Published: 4 October 2019 at 14:00
Event at Anglia Ruskin University will look into the needs of carers in academia
Changes to policy are needed to make sure the needs of academic staff and students with caring responsibilities are met, according to research by Anglia Ruskin University (ARU).
Earlier this year Professor Marie-Pierre Moreau published a report funded by the Society of Research on Higher Education looking at the experiences of senior academics with caregiving responsibilities at 17 different institutions across the UK.
One academic based at a higher education institution in England, who had cared for several elderly relatives, talked of the strong impact of being a carer on her life and of the limited support she had received: “I’d had a lot of years of caring for older relatives and their deaths, and it pretty much wore me down.”
Another academic at a different university said: “I think being Head of Department would be incredibly difficult and I didn’t feel I could do it while I had a young child. I’m not even sure I want to do it now with an older child. I certainly wouldn’t feel up to doing something at the level of Dean, Head of Faculty, that role requires a combination of total focus and being very, very physically present.”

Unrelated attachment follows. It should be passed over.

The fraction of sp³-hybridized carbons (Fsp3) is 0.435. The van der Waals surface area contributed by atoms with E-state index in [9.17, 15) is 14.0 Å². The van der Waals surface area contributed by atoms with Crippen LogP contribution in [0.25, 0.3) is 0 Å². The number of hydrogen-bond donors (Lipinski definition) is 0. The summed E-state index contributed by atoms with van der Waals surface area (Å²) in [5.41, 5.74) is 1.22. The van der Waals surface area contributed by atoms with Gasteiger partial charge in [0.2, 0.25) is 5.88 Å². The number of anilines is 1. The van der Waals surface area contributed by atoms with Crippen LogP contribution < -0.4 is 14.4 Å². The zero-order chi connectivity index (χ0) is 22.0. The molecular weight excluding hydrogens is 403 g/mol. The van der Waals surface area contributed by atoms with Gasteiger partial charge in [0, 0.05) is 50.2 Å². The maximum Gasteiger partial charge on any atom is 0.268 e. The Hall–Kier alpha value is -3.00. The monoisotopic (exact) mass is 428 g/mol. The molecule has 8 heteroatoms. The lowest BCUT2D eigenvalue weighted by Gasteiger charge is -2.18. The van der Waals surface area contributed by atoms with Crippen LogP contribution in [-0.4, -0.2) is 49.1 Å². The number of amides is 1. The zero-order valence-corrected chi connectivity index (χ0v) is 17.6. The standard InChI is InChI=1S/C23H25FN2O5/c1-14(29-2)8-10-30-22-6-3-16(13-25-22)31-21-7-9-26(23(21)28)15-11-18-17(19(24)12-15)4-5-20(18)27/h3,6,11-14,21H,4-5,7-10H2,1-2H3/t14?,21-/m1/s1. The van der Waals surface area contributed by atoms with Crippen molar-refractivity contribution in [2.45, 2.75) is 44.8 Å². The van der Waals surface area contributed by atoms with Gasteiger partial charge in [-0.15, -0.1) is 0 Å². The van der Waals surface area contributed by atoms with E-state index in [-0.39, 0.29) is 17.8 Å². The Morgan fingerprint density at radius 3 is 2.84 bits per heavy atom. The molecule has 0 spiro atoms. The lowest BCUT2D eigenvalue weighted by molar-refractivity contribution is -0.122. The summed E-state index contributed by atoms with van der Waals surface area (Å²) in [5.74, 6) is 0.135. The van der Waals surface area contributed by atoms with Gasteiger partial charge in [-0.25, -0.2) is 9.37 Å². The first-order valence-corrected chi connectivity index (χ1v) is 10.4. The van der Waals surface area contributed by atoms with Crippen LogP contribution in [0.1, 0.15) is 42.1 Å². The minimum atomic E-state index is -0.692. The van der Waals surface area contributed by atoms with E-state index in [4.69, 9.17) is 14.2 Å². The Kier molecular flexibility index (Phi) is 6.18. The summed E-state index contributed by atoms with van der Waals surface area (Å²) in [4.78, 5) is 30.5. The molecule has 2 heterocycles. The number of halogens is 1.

The report recommends that education bodies collect more, and better data about carers to inform policy and practice, providing accessible information to staff and students so they can access support and participate in networks. It also suggests flexible policies to ensure the needs of caregivers are met.
Professor Moreau said:
“The research shows that it can be a struggle to balance caring responsibilities with work or study, with people feeling the need to separate out their personal and professional identities.
“Caregivers are also at risk of experiencing poor physical and mental health, with their dual status often negatively affecting their retention and career progression.
“Those with caring responsibilities other than caring for healthy, abled children were found to be the ones more likely to experience a sense of struggle and to receive less formal support. Tensions also depend on the nature of the position, with leadership and management positions viewed as particularly incompatible with caring responsibilities.”